In the morning prayer of the Chabad siddur it says "And when all things shall cease to be the Awesome One will reign alone."

What does this mean and are there any halachic sources that state that everything will eventually cease to exist except Hashem?


3 Answers 3


I don't think the author of Adon Olam meant to make an authoritative prediction. I think he just meant to say: "Even if the entire world as we know it should cease to exist, God will still be there, because He is above the world."

That said, the Midrash tells us that God kept creating worlds and destroying them because He did not like them. Then He created ours and it was "very good". (If we don't behave, He may do it again.)

I used this quote when I addressed end-of-world issues tangentially here.


I can make an attempt at answering "what it means" with Hashem's help, however I don't know what you mean by "is there a halachic source" as what would the halacha be? If you could clarify that, I will try to help with that as well. I think trying to fit this into a practical, rigid/logical way of thinking is going to cause problems as this is a more esoteric concept.

The concept behind this idea is that Hashem's Essence is not that of a "creator", that's very "out of character" of Him. The Alter Rebbe writes in Torah Or, Megilat Ester 99B:

The fact that all the worlds are brought into existence by God and receive their vitality and sustenance from Him - this is not the essence of what God is. For as we say "You are who You are before the world was created, and after the world was created" - exactly the same. Also, if God would not create the worlds, all would be the same regarding Him.

A down to earth way to understand this is that He is Himself, thoroughly and magnificently. E.g. when He loves us, that's Him Himself loving us; the love is expressing His eternal, pure, perfect, unchanged self, completely and utterly - who He is. A mashal for this might be a human father's love for his son. The love doesn't change him at all, in fact, the love is actually the most authentic revelation of the father's truest and deepest self.

I bring this part first, to ensure we understand the next part correctly and avoid an incorrect understanding. When "all is gone" can be understood by looking at a great ma'amer by the Rebbe Rashab called "VeYadata". The link provided is an english translation and I encourage it to be read in full.

I will summarise what is necessary for this question God willing. The idea that "Hashem is HaElokim" teaches a profound lesson. In life, we have this concept called a mashal, which is a way of dressing up a deeper idea in a more superficial one, because the latter is easier to understand and allows us an entry point into understanding the deeper idea. Sometimes we have several layers of this: we dress intellectual concepts in words, and we dress words in letters. Note how there bares no resemblance at all between the deeper "concepts" and the "shapes on the page", yet they accurately carry them and serve as a perfect vessel for them without any loss of original information.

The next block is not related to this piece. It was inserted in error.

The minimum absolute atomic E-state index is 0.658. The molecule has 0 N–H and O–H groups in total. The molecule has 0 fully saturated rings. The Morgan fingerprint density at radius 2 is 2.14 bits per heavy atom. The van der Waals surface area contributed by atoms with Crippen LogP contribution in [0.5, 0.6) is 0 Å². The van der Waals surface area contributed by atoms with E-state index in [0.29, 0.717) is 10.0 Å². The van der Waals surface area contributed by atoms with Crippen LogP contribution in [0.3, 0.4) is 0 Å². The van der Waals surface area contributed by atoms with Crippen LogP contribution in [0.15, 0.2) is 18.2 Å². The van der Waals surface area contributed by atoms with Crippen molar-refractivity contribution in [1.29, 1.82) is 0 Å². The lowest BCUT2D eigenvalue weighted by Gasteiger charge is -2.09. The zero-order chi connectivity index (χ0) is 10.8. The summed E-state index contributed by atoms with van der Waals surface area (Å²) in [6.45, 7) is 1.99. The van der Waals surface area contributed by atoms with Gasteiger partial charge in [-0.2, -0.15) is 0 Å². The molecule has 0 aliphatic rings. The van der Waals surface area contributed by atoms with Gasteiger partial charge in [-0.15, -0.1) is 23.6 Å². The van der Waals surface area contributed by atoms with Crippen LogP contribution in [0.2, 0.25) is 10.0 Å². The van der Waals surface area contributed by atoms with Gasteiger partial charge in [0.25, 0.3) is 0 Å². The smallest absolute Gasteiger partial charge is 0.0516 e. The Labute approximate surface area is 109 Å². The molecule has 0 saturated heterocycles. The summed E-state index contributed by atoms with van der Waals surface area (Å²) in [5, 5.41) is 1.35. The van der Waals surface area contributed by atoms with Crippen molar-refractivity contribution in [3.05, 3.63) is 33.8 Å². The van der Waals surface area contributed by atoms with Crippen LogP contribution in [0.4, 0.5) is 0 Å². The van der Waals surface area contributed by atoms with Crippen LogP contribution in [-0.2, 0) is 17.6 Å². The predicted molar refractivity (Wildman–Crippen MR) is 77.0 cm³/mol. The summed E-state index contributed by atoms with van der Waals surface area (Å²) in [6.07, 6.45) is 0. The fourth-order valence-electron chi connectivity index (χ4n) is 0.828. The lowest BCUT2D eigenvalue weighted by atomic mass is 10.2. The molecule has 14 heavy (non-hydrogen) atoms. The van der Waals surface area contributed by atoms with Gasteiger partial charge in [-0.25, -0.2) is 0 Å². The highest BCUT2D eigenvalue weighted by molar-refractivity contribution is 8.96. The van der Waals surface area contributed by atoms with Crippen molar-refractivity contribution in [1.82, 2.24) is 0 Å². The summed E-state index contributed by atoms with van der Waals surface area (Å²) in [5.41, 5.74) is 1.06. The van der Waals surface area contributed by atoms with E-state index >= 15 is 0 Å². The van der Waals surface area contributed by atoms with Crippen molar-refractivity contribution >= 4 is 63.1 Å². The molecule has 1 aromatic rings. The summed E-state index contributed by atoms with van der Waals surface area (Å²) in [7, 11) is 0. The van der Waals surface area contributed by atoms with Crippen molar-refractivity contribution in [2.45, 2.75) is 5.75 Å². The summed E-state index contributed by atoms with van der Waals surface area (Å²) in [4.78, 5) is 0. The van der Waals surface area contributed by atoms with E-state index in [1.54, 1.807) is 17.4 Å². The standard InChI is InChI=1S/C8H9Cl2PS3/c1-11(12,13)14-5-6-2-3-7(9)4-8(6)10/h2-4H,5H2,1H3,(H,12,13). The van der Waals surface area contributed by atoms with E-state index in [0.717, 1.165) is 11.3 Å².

The Rebbe explains that the whole order of creation, which, like links in a chain, starts with Hashem's Infinite Light, and gradually, through sefirot and worlds, step by step like links in a chain, take the deepest of the infinitely deep, and make mashal after mashal of it until we get the physical world. The key point is that it is an absolutely lossless process, and everything of the original Nimshal makes it down to the lowest step, even if it is way beyond direct recognition.

So really, there is no difference but we see a difference. This is referred to as "two de'ot" by the God of "De'ot". The process of gradually undoing this and having the mashal and the Nimshal become one is the כִּכְלוֹת הַכֹּל process. The end result is Hashem, who never changed, but not because we didn't mean anything to Him, but He and us became one perfectly - us becoming included in His Oneness doesn't change Him at all, because what He gave to us all along was Him, Himself, without any loss or change, and we became one with Him there and became included in His life - again, something that doesn't change Him.

Even then, when "all is gone" because He and we are One, He will reign supreme!

This is something worth contemplating silently to oneself than trying to put into words, but for further reading I recommend starting with this amazing Olat Reiyah.


From Sanhedrin 92b

ואם תאמר אותן שנים שעתיד הקב"ה לחדש בהן את עולמו (ויהיה עולם זה חרב אלף שנים - רש״י) שנאמר (ישעיהו ב, יא) ונשגב ה' לבדו ביום ההוא צדיקים מה הן עושין הקב"ה עושה להם כנפים כנשרים ושטין על פני המים שנאמר (תהלים מו, ג) על כן לא נירא בהמיר ארץ במוט הרים בלב ימים ושמא תאמר יש להם צער ת"ל (ישעיהו מ, לא) וקווי ה' יחליפו כח יעלו אבר כנשרים ירוצו ולא ייגעו ילכו ולא ייעפו

And if you say: During those years when the Holy One, Blessed be He, is destined to renew His world, (which will be desolate for a thousand years - Rashi) as it is stated: “And the Lord alone shall be exalted on that day” (Isaiah 2:11), what are the righteous to do? How will they survive? The Holy One, Blessed be He, will make wings like eagles for them and they will fly over the surface of the water, as it is stated: “Therefore, we will not fear when God changes the land, and when the mountains are moved in the midst of the sea” (Psalms 46:3). Although God will renew the land, they will not fear, because they will be in the sky over the sea at that time. And lest you say that they will endure suffering from flying uninterrupted for an extended period, the verse states: “But they who wait for the Lord shall renew their strength; they shall mount up with wings as eagles; they shall run, and not be weary; they shall walk, and not tire” (Isaiah 40:31).

  • Thanks for this, how is it related to the line in Adon Olam in the question?
    – Rabbi Kaii
    Apr 16, 2023 at 17:11

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